Last time we checked in with the JOHAN project, the team was finalising the final testing phase. Just a couple years later, they’re on the verge of going global.
Winner of the GSA Special Prize at the 2013 European Satellite Navigation Competition (ESNC), JOHAN Sports develops motion sensors for location determination and performance measurement of team athletes, especially football and hockey players.
“JOHAN Sports provides data-driven insights and advice to teams, trainers and players to improve performance and prevent injuries,” explains founder Robin van Kappel. “With JOHAN, you can see who is training too hard and who has a higher chance of injury, as well as who is strong in which performance aspects, such as endurance, sprint, agility and recovery.”
The wearable motion sensors are integrated with heart rate and recovery forms and an online platform based on data science, sports science and customer needs. The GNSS tracker – which is Galileo capable – can determine positioning up to 1.5 metres of a player’s location. By combining this data with measurements from inertial sensors, accuracy becomes even higher.
After each use, players and coaches can monitor workload, performance, tactical information and event analysis, allowing players to spot weaknesses and improve their game over time. Coaches can also use the analysis to better capitalise on certain players’ strengths to the team’s advantage. “The measured data is visualised online via a personalised analysis environment for coaches and players that is backed by live support,” adds van Kappel.
According to van Kappel, JOHAN stands apart from the competition in that it offers a user-friendly and affordable performance analysis system for mid-market sports teams. “Targeting professional and semi-professional teams with relatively small and non-specialised staff, our solution is easy to use and every level of trainer can understand it – which differentiates us from the competition,” he says. “By continuously investing in the research and development of the online platform, we are able to offer state-of-the-art but practical products.”
Since final testing was completed in 2015, the project has been busy. Its team has grown from two to 12. The GSA prize provided finance for JOHAN incubation at any incubation centre, and the project decided to cooperate with the European Space Agency’s (ESA) Business Innovation Centre in Noordwijk. Working from this centre, the company has been ramping up development, adding customers and raising funds. For example, in April 2016 they raised EUR 150,000 in investment to start production work towards the product’s official commercial launch in the Netherlands. In May of this year, the company secured an additional EUR 650,000 in capital, which has been earmarked for scaling up sales, expanding the organisation and launching new hardware.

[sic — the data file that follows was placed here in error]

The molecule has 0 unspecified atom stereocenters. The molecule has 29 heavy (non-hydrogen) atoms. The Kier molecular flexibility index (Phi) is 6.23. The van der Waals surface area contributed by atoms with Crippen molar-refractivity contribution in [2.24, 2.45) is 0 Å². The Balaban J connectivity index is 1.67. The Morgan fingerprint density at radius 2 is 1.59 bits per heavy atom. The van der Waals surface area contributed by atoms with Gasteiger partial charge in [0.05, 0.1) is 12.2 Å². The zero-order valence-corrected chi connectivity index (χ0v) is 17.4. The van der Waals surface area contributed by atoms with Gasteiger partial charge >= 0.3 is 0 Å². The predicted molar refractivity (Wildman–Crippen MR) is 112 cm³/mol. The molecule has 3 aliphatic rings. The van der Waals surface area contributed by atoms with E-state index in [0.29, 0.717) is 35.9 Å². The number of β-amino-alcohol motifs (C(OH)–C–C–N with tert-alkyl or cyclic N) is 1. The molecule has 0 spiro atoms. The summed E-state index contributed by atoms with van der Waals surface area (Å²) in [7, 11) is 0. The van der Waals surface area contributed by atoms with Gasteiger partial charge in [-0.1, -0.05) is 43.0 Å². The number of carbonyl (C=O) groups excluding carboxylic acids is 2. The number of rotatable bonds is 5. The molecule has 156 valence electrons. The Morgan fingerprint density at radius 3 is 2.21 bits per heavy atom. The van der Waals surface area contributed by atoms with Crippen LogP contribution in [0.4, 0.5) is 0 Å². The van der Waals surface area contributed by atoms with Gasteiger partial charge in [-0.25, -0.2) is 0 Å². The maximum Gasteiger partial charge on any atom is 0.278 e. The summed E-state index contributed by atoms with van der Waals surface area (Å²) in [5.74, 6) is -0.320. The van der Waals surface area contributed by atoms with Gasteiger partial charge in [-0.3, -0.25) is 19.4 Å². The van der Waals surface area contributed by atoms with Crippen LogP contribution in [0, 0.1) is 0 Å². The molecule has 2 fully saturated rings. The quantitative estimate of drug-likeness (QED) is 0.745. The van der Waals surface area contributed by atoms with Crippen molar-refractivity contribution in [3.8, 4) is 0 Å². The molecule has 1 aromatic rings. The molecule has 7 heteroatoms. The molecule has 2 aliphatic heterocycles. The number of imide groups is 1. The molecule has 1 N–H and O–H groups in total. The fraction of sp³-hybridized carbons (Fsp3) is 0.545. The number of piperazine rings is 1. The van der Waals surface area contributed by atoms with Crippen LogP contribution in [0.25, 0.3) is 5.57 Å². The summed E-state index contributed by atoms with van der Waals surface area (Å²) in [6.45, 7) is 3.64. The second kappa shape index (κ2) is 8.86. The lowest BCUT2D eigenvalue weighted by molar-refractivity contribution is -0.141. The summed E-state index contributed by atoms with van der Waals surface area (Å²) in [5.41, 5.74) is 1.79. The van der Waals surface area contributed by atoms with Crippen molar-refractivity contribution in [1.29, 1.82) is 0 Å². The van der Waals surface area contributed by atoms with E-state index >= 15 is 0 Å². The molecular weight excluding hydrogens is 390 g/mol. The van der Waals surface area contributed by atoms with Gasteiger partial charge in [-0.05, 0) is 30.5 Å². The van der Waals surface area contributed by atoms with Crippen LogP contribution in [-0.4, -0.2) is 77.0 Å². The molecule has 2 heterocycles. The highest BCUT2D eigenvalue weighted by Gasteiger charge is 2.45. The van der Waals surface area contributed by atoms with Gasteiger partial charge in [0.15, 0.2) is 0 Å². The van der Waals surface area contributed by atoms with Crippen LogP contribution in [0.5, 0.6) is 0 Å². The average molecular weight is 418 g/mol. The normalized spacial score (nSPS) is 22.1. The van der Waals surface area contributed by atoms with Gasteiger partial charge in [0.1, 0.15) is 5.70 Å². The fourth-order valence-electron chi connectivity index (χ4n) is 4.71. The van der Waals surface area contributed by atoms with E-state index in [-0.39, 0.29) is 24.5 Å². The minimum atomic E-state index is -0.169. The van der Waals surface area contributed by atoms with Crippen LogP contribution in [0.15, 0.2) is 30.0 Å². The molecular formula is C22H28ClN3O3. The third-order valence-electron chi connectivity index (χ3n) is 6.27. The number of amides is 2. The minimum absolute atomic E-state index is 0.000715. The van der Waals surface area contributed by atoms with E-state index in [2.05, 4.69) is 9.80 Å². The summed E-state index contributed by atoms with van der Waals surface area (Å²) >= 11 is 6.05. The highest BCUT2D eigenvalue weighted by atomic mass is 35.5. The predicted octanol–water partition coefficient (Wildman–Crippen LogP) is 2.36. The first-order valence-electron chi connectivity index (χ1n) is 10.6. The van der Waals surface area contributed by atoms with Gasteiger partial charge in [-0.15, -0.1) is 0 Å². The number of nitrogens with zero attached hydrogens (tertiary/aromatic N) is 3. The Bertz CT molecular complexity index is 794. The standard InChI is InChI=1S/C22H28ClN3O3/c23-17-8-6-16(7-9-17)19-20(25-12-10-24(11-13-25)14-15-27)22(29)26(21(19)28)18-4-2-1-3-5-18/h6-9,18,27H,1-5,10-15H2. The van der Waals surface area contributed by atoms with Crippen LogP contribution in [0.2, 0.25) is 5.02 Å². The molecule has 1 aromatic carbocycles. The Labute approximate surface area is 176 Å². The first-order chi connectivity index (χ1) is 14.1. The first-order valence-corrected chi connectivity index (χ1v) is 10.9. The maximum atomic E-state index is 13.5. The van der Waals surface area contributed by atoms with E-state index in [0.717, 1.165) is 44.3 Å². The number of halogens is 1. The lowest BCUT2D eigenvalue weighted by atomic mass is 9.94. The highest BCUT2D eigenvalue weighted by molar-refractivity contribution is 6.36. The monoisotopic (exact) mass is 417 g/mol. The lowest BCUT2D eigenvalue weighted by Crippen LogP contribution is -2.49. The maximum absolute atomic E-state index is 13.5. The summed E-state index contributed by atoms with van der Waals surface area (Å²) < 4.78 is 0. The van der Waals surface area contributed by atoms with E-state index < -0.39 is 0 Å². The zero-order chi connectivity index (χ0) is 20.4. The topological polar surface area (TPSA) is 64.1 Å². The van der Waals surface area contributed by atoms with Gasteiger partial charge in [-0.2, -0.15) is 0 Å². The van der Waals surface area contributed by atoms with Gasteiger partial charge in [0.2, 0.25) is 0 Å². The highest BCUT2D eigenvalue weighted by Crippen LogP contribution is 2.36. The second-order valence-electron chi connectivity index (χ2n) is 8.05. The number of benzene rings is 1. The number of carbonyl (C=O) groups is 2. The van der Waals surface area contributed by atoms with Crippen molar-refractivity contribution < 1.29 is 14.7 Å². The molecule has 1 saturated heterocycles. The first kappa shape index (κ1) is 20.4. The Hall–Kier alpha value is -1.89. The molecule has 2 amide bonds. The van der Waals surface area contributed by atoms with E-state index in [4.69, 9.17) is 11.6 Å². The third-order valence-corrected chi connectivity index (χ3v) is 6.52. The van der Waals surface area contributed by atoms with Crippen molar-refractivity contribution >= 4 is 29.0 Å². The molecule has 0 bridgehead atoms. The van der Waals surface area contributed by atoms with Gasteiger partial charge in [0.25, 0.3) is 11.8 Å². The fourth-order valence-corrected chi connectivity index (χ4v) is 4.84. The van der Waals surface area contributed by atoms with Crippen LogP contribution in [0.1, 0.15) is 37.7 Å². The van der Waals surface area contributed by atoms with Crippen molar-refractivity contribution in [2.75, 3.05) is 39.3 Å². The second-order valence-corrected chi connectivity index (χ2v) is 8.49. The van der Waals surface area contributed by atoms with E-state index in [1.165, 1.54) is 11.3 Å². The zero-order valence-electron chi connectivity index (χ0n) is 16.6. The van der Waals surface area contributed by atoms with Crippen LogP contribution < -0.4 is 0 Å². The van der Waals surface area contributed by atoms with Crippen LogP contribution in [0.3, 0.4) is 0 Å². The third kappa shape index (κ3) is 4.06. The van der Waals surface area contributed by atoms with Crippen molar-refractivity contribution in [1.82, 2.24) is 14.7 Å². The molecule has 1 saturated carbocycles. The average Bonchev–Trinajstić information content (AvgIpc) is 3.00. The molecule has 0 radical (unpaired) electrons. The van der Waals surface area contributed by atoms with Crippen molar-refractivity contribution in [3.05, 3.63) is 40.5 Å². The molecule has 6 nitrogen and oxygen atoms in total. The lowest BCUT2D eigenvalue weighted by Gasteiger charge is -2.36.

According to van Kappel, the sports market is growing rapidly (see table, below), making the potential market for JOHAN huge and largely untapped. “Sports are becoming more scientific, meaning that more scientific staff are involved and the approach and methodologies are becoming increasingly based on validated sports science,” he says. “Furthermore, broadcasting media are becoming more stats-based, which requires more and more technologies like JOHAN that can monitor players.”
||Value in 2020
|Sports Wearable Tech1
||$3.8bln||20% (even 40% for the European market)||$6bln|
With team solutions starting from EUR 400 per month, today JOHAN is already used by 30 sports teams, including PEC Zwolle (Eredivisie), NEC (First division), Feyenoord Academy, SD Feirense (Primeira Liga Portugal) and the Royal Dutch Hockey Association. However, in order to grow, the company knows it must look further afield, both to the European and US markets. “The US market is important to us because the value of sports there is very high, with lots of colleges, universities and professional sport clubs having high revenues and budgets,” says van Kappel.
To serve this market, JOHAN’s current products are completely English based, scalable, ready for rapid growth and are usable by everybody on the team – including trainers, players, staff and even directors. “This technology is now easily adoptable by ambitious teams searching for a competitive edge,” adds van Kappel. “As technology and sports are very much embraced in the US, it is a very attractive market for JOHAN.”
To continue to capitalise on these market opportunities, this year JOHAN is launching its next generation system, which will feature real-time analysis, almost full autonomy and automatic data analysis provided by machine learning technology. Players and trainers can use dedicated mobile apps for continuous interaction with the system, both on the field, between training and matches and at home. Furthermore, the system’s compatibility with third party products makes integration with video, heart rate monitoring and tactical tools even richer.
Media note: This feature can be republished without charge provided the European GNSS Agency (GSA) is acknowledged as the source at the top or the bottom of the story. You must request permission before you use any of the photographs on the site. If you republish, we would be grateful if you could link back to the GSA website (http://www.gsa.europa.eu).